So What’s the Deal with GameStop?

Josh Duncan, Staff Writer

You may have heard some news about GameStop and the stock market in the last few weeks and wondered what was even going on. Therefore, I will try to describe the story in the clearest possible terms. GameStop is a company that runs stores that sell video games, consoles, and pretty much anything related to the gaming industry. GameStop’s stock prices were expected to fall from last year, but they did the exact opposite. How was this even possible? Well, a huge community of people on Reddit decided to mess with Wall Street.

There is one technical term that you need to know: “shorting.” Shorting is is when you buy something from somewhere, sell it somewhere else, let the price drop, and then buy it back for less than you sold it originally. For example, you buy a shirt from a friend for $50, then sell it to a store for $50. You return later on to find that no one wanted it, so the price has gone down to $20. Having short-sold it, you get to buy it for $20, and now you’ve made a $30 profit. Investors like to short sell stocks that they believe will decline in price.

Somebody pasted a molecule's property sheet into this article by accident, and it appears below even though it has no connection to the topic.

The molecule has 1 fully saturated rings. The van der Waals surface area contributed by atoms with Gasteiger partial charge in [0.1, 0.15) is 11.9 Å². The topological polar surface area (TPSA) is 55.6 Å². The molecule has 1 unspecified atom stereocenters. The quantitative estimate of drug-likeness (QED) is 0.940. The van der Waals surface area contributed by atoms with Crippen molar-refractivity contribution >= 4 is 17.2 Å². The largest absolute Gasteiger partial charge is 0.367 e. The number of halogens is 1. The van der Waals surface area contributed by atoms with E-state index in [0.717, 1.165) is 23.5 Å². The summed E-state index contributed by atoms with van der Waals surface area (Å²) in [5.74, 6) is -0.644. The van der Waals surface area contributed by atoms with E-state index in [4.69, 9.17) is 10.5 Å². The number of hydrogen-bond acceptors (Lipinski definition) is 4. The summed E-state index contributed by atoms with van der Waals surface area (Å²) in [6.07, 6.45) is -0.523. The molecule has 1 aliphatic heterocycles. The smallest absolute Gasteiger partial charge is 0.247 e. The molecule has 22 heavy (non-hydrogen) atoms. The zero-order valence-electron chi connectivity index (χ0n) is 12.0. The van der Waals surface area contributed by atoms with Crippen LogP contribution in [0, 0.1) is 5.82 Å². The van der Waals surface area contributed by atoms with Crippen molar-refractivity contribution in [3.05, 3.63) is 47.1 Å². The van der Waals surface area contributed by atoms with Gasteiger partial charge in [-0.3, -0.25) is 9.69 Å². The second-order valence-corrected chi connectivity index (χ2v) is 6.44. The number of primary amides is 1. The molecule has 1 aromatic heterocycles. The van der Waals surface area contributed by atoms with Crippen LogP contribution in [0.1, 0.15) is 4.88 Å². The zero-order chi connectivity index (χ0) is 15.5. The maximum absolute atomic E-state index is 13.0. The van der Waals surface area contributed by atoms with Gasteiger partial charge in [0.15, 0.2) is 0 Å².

The way this relates to GameStop has to do with hedge funds, which invest in riskier products and require large initial investments, meaning that only wealthy people can join. A group of Reddit users saw that some of those hedge funds, having considered GameStop’s business prospects rather dim, had shorted a ton of GameStop shares. These Reddit users decided to force these funds to fail, and when they bought a ton of GameStop shares, the value of the stock went up, meaning the wealthy investors had to buy back their shares for a higher price than they bought them from. Some hedge funds lost billions of dollars and required massive injections of capital to stay afloat.

Further controversy soon sprung up when Robinhood, an investment app, stopped permitting the buying of GameStop shares. A lot of people felt that Robinhood was “stealing from the poor and giving to the rich.” Ironically, this is the opposite of what the legendary Robin Hood did.

Since then, things have quieted down with GameStop, and its value has almost returned to normal, but the event shows either the true power of everyday people when they band together to show the wealthy what they can do or, alternatively, the way that the market (and, some might say, Robinhood) protects the rich.